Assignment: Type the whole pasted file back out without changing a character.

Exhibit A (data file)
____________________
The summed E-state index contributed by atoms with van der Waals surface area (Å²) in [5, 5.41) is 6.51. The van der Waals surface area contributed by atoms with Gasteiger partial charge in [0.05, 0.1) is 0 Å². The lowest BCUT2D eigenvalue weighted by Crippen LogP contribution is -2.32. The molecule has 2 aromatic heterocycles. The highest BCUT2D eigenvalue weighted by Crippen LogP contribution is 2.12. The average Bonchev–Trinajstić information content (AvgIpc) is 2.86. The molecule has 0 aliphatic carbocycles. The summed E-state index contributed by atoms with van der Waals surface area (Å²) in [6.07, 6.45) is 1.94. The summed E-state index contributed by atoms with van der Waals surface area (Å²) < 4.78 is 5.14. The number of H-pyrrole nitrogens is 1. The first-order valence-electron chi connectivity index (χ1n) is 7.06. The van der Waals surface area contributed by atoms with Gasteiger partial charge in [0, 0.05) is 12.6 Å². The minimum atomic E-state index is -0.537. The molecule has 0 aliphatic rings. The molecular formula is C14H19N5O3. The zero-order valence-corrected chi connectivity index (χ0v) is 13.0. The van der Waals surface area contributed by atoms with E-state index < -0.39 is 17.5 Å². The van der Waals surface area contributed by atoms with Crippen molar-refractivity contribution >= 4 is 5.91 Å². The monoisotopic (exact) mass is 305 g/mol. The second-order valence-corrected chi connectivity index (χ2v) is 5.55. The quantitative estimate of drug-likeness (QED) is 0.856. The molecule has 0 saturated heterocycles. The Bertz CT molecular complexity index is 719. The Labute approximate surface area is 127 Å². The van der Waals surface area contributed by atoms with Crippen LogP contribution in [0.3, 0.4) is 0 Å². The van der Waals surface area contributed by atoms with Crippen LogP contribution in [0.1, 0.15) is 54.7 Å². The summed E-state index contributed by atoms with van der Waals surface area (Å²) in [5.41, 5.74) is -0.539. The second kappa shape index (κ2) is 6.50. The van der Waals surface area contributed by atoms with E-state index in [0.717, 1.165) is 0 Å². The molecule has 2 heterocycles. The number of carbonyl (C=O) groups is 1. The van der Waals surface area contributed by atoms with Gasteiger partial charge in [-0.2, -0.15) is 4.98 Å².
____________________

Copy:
The summed E-state index contributed by atoms with van der Waals surface area (Å²) in [5, 5.41) is 6.51. The van der Waals surface area contributed by atoms with Gasteiger partial charge in [0.05, 0.1) is 0 Å². The lowest BCUT2D eigenvalue weighted by Crippen LogP contribution is -2.32. The molecule has 2 aromatic heterocycles. The highest BCUT2D eigenvalue weighted by Crippen LogP contribution is 2.12. The average Bonchev–Trinajstić information content (AvgIpc) is 2.86. The molecule has 0 aliphatic carbocycles. The summed E-state index contributed by atoms with van der Waals surface area (Å²) in [6.07, 6.45) is 1.94. The summed E-state index contributed by atoms with van der Waals surface area (Å²) < 4.78 is 5.14. The number of H-pyrrole nitrogens is 1. The first-order valence-electron chi connectivity index (χ1n) is 7.06. The van der Waals surface area contributed by atoms with Gasteiger partial charge in [0, 0.05) is 12.6 Å². The minimum atomic E-state index is -0.537. The molecule has 0 aliphatic rings. The molecular formula is C14H19N5O3. The zero-order valence-corrected chi connectivity index (χ0v) is 13.0. The van der Waals surface area contributed by atoms with E-state index < -0.39 is 17.5 Å². The van der Waals surface area contributed by atoms with Crippen molar-refractivity contribution >= 4 is 5.91 Å². The monoisotopic (exact) mass is 305 g/mol. The second-order valence-corrected chi connectivity index (χ2v) is 5.55. The quantitative estimate of drug-likeness (QED) is 0.856. The molecule has 0 saturated heterocycles. The Bertz CT molecular complexity index is 719. The Labute approximate surface area is 127 Å². The van der Waals surface area contributed by atoms with Crippen LogP contribution in [0.3, 0.4) is 0 Å². The van der Waals surface area contributed by atoms with Crippen LogP contribution in [0.1, 0.15) is 54.7 Å². The summed E-state index contributed by atoms with van der Waals surface area (Å²) in [5.41, 5.74) is -0.539. The second kappa shape index (κ2) is 6.50. The van der Waals surface area contributed by atoms with E-state index in [0.717, 1.165) is 0 Å². The molecule has 2 heterocycles. The number of carbonyl (C=O) groups is 1. The van der Waals surface area contributed by atoms with Gasteiger partial charge in [-0.2, -0.15) is 4.98 Å².